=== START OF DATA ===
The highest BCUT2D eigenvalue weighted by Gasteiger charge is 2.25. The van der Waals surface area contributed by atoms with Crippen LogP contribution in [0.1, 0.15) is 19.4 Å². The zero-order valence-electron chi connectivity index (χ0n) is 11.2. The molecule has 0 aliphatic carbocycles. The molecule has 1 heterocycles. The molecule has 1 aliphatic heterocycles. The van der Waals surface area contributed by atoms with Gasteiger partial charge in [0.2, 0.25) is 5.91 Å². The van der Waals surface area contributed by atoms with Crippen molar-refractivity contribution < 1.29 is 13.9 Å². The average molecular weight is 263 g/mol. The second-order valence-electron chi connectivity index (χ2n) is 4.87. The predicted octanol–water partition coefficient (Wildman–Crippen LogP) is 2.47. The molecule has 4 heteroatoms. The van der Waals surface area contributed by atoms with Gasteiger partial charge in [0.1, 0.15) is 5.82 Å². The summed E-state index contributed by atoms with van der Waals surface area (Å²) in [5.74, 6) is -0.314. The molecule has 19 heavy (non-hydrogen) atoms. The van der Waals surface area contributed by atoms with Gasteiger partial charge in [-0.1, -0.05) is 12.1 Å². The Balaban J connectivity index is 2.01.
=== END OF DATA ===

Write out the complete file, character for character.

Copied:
The highest BCUT2D eigenvalue weighted by Gasteiger charge is 2.25. The van der Waals surface area contributed by atoms with Crippen LogP contribution in [0.1, 0.15) is 19.4 Å². The zero-order valence-electron chi connectivity index (χ0n) is 11.2. The molecule has 0 aliphatic carbocycles. The molecule has 1 heterocycles. The molecule has 1 aliphatic heterocycles. The van der Waals surface area contributed by atoms with Gasteiger partial charge in [0.2, 0.25) is 5.91 Å². The van der Waals surface area contributed by atoms with Crippen molar-refractivity contribution < 1.29 is 13.9 Å². The average molecular weight is 263 g/mol. The second-order valence-electron chi connectivity index (χ2n) is 4.87. The predicted octanol–water partition coefficient (Wildman–Crippen LogP) is 2.47. The molecule has 4 heteroatoms. The van der Waals surface area contributed by atoms with Gasteiger partial charge in [0.1, 0.15) is 5.82 Å². The summed E-state index contributed by atoms with van der Waals surface area (Å²) in [5.74, 6) is -0.314. The molecule has 19 heavy (non-hydrogen) atoms. The van der Waals surface area contributed by atoms with Gasteiger partial charge in [-0.1, -0.05) is 12.1 Å². The Balaban J connectivity index is 2.01.